The Register-Guard asked me to write an article for their December issue about Santa collectibles. With so much out there that is Santa-fied, narrowing down what types of Santas to focus on was the hardest part. I went to three local antique stores and they all had different yet really interesting types of Santa collectibles–from the old cardboard advertising Santas to the Coca-Cola Santas, to really early 20th century postcards with old-fashioned images of Santa. Before he became the jolly round fat man in red he is today, he was often portrayed as a tall, thin man dressed in greens and browns, more like a wood elf. and he wasn’t always nice or smiling. The picture of the postcard below portrays Santa with a bag of toys for the good children and a switch for the bad ones. Santa didn’t start looking friendly until he was used for advertising purposes. Makes sense . . . I suppose anyone would be more likely to buy a Coke from a man with a happy smile who wasn’t threatening you with a stick. This published in December 2013.
By Vanessa Salvia
In today’s Christmas celebrations, Santa Claus is a jolly, round, white-bearded figure symbolic of joyful giving. But he wasn’t always this friendly. Shelley Maynard, owner of Pewter Rabbit Antiques in Eugene, has a circa 1910 postcard with Saint Nick holding a switch, to whip you if you weren’t good. “That’s where the ‘naughty or nice’ thing comes from,” she says. That troublemaking personality was a hold-over from when he was known as the Dutch “Sinterklaas,” whose helpers reported to him whether or not children behaved properly.
“Santa used to be long, lean, serious,” says Maynard. “He didn’t look happy. Once he became a product for advertising, that’s when he changes. Coca-Cola really jollied him up.” Coca-Cola began using him as an advertising prop in the 1930s, and since then, that portly, rosy-cheeked fellow is what most Santa collectibles portray. Collectors like all different types of Santas, and luckily, there’s enough different styles of Santa to satisfy everyone. “Some people just collect the advertising Santas,” Maynard says. “Some people just want the candy container Santas, or the European Santas, or the Americanized Santas.”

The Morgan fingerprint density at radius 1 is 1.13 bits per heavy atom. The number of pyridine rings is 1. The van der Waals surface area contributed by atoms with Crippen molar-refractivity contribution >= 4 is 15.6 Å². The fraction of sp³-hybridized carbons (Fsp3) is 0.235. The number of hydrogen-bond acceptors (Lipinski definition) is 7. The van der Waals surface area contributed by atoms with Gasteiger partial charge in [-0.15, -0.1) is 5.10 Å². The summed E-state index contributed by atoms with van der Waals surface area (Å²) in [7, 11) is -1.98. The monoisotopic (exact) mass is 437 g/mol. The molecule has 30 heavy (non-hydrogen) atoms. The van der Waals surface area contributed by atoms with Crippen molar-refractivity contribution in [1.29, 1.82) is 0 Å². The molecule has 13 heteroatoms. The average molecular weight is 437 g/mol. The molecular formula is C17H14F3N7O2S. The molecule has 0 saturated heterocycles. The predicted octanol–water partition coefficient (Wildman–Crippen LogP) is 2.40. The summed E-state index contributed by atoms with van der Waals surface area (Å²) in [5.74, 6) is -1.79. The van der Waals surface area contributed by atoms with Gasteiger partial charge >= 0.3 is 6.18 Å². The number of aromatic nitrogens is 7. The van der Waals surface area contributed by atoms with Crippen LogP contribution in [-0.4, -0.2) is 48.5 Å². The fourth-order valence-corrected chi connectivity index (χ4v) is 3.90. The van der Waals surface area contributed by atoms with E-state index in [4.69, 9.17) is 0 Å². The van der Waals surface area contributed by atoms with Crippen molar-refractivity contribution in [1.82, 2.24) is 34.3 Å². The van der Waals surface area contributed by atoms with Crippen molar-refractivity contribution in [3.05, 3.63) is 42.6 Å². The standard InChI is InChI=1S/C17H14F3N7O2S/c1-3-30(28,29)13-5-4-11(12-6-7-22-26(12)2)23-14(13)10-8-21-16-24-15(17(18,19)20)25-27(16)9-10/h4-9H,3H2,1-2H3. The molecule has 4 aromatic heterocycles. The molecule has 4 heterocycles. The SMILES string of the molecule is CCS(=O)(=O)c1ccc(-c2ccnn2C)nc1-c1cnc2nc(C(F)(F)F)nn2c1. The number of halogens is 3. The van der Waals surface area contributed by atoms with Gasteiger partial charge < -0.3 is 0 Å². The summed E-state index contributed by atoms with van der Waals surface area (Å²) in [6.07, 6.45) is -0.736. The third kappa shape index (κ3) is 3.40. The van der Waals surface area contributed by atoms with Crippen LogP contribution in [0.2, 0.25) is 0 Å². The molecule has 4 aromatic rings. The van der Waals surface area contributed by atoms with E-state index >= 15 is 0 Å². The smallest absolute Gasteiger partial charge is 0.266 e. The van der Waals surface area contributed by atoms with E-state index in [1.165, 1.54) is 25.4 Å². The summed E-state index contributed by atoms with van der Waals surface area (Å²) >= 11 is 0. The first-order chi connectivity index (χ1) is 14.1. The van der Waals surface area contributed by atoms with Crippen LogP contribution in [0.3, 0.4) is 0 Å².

During the 1950s and ’60s, when Santa became rounder and happier, Santa’s colors also became richer—redder reds and brighter whites. That’s what catches Trisha Frazer’s eye. Frazer’s daughter is co-owner of Eugene’s Oak Street Vintage. She’s been in the antique business for years herself. “People like to collect Santas because he represents a charming memory,” she says. “A Santa collector is going to want to have all kinds of Santas.” Oak Street Vintage, which specialized in mid-century modern items, has plastic containers with Santa hoisting an empty pack over his shoulder that would have been filled with candy. Older snow globes were made with a feature that allowed them to be refilled.
Cardboard Santas are more rare than plastic. Frazer recounts that her daughter purchased only one estate in the past year that included Santa collectibles. “They’re often passed down through families,” she explains. Penny Dolan, owner of Eugene’s Oregon Antique Mall, rarely sees paper or cardboard Santas. She says that Coca-Cola items were often limited edition, so they are harder to come by.
If you do find a Santa collectible, Dolan offers some tips on evaluating quality. “If it says “made in China” it’s not old enough!” she laughs. “Made in USA is a good indication that it’s authentic and not a reproduction.” Items that were made in Occupied Japan were made between the years of 1947 and 1952. Items made in Hong Kong are often from the 1960s and ’70s. In addition to paper Santa items such as Coca-Cola advertisements, collectors are always interested in books such as “The Night Before Christmas” and glass ornaments. Dolan has an extensive collection of pre-WW II Czechoslovakian and German ornaments, which are her personal favorites.
Though experience counts in the antique business, Dolan notes that she can tell older items because of the difference in materials. The plastic is sturdier and thicker, for instance. She gauges age by the roundness of the Santas. “Older Santas have a whole different look,” Dolan says.
There are some very expensive Santa collectibles out there, but also some moderately priced treasures. Maynard’s vintage postcards start at only .50 cents, but the older ones featuring European guises of Saint Nick can cost up to $20. On eBay in late November, a “rare”1962 4-foot-tall cardboard Coca-Cola Santa was listing for $795. An “ultra rare” 1950s red Coca-Cola cooler was going for $569. If that’s too rich for a beginner collector, Frazer notes that there are smaller Santa ornaments that can be had for a few dollars. “You can start with that and then work up to the $200 item,” she says.
For collectors, “rarity” is something that’s hard to define. Often, the cost of an item depends simply on how much was paid to acquire it. And the collector never knows what might be out there, or what they will stumble across. “It’s a funny business,” Maynard says. “You just never know what you’re going to find. It’s the frustrating and the fun part of what I do.”